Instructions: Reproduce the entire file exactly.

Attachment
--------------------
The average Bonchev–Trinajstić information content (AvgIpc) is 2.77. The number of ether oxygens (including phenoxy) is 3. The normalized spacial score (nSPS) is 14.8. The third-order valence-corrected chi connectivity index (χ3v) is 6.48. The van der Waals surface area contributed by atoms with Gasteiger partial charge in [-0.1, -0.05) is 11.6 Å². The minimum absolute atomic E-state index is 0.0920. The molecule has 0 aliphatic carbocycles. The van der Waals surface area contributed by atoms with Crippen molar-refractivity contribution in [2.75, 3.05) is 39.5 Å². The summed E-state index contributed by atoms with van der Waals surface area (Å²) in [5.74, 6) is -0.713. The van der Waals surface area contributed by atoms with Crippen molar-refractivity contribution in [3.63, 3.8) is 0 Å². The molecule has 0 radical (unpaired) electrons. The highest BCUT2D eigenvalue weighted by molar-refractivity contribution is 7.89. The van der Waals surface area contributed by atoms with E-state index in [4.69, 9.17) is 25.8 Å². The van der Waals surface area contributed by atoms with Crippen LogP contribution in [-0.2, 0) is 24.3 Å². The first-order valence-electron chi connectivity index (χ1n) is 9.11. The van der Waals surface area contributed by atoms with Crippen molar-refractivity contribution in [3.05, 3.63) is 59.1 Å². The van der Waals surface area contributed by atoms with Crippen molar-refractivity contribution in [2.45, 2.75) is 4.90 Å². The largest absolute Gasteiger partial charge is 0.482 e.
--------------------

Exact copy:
The average Bonchev–Trinajstić information content (AvgIpc) is 2.77. The number of ether oxygens (including phenoxy) is 3. The normalized spacial score (nSPS) is 14.8. The third-order valence-corrected chi connectivity index (χ3v) is 6.48. The van der Waals surface area contributed by atoms with Gasteiger partial charge in [-0.1, -0.05) is 11.6 Å². The minimum absolute atomic E-state index is 0.0920. The molecule has 0 aliphatic carbocycles. The van der Waals surface area contributed by atoms with Crippen molar-refractivity contribution in [2.75, 3.05) is 39.5 Å². The summed E-state index contributed by atoms with van der Waals surface area (Å²) in [5.74, 6) is -0.713. The van der Waals surface area contributed by atoms with Crippen molar-refractivity contribution in [3.63, 3.8) is 0 Å². The molecule has 0 radical (unpaired) electrons. The highest BCUT2D eigenvalue weighted by molar-refractivity contribution is 7.89. The van der Waals surface area contributed by atoms with E-state index in [4.69, 9.17) is 25.8 Å². The van der Waals surface area contributed by atoms with Crippen LogP contribution in [-0.2, 0) is 24.3 Å². The first-order valence-electron chi connectivity index (χ1n) is 9.11. The van der Waals surface area contributed by atoms with Crippen molar-refractivity contribution in [3.05, 3.63) is 59.1 Å². The van der Waals surface area contributed by atoms with Crippen molar-refractivity contribution in [2.45, 2.75) is 4.90 Å². The largest absolute Gasteiger partial charge is 0.482 e.